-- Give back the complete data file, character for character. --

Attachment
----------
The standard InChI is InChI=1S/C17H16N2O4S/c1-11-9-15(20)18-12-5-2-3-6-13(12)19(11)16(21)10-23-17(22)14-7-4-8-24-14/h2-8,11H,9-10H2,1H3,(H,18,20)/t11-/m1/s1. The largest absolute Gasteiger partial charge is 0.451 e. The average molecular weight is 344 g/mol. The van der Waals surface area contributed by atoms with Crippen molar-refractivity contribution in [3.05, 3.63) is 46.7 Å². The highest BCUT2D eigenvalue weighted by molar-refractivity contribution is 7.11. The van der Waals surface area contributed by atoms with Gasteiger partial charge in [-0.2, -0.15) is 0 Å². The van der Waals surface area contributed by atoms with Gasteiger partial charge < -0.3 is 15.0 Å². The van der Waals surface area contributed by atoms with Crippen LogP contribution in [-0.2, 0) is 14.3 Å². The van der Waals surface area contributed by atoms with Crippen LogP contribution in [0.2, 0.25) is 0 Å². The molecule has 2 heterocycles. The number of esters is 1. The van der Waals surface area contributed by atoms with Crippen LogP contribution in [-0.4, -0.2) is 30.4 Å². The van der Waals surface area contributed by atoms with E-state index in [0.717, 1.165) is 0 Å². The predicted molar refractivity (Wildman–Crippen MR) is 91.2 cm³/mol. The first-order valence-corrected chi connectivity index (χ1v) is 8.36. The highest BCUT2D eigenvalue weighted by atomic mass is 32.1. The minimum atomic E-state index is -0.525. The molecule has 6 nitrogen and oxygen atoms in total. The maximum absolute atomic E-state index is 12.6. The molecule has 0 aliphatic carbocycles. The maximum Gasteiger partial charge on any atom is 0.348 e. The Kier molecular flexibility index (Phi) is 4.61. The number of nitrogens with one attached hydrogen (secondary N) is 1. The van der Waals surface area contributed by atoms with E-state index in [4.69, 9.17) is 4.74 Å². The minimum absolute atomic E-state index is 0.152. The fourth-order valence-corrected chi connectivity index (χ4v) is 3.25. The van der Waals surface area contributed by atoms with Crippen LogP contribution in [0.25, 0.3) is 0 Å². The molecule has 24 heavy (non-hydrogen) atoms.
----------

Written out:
The standard InChI is InChI=1S/C17H16N2O4S/c1-11-9-15(20)18-12-5-2-3-6-13(12)19(11)16(21)10-23-17(22)14-7-4-8-24-14/h2-8,11H,9-10H2,1H3,(H,18,20)/t11-/m1/s1. The largest absolute Gasteiger partial charge is 0.451 e. The average molecular weight is 344 g/mol. The van der Waals surface area contributed by atoms with Crippen molar-refractivity contribution in [3.05, 3.63) is 46.7 Å². The highest BCUT2D eigenvalue weighted by molar-refractivity contribution is 7.11. The van der Waals surface area contributed by atoms with Gasteiger partial charge in [-0.2, -0.15) is 0 Å². The van der Waals surface area contributed by atoms with Gasteiger partial charge < -0.3 is 15.0 Å². The van der Waals surface area contributed by atoms with Crippen LogP contribution in [-0.2, 0) is 14.3 Å². The van der Waals surface area contributed by atoms with Crippen LogP contribution in [0.2, 0.25) is 0 Å². The molecule has 2 heterocycles. The number of esters is 1. The van der Waals surface area contributed by atoms with Crippen LogP contribution in [-0.4, -0.2) is 30.4 Å². The van der Waals surface area contributed by atoms with E-state index in [0.717, 1.165) is 0 Å². The predicted molar refractivity (Wildman–Crippen MR) is 91.2 cm³/mol. The first-order valence-corrected chi connectivity index (χ1v) is 8.36. The highest BCUT2D eigenvalue weighted by atomic mass is 32.1. The minimum atomic E-state index is -0.525. The molecule has 6 nitrogen and oxygen atoms in total. The maximum absolute atomic E-state index is 12.6. The molecule has 0 aliphatic carbocycles. The maximum Gasteiger partial charge on any atom is 0.348 e. The Kier molecular flexibility index (Phi) is 4.61. The number of nitrogens with one attached hydrogen (secondary N) is 1. The van der Waals surface area contributed by atoms with E-state index in [4.69, 9.17) is 4.74 Å². The minimum absolute atomic E-state index is 0.152. The fourth-order valence-corrected chi connectivity index (χ4v) is 3.25. The van der Waals surface area contributed by atoms with Crippen LogP contribution in [0.25, 0.3) is 0 Å². The molecule has 24 heavy (non-hydrogen) atoms.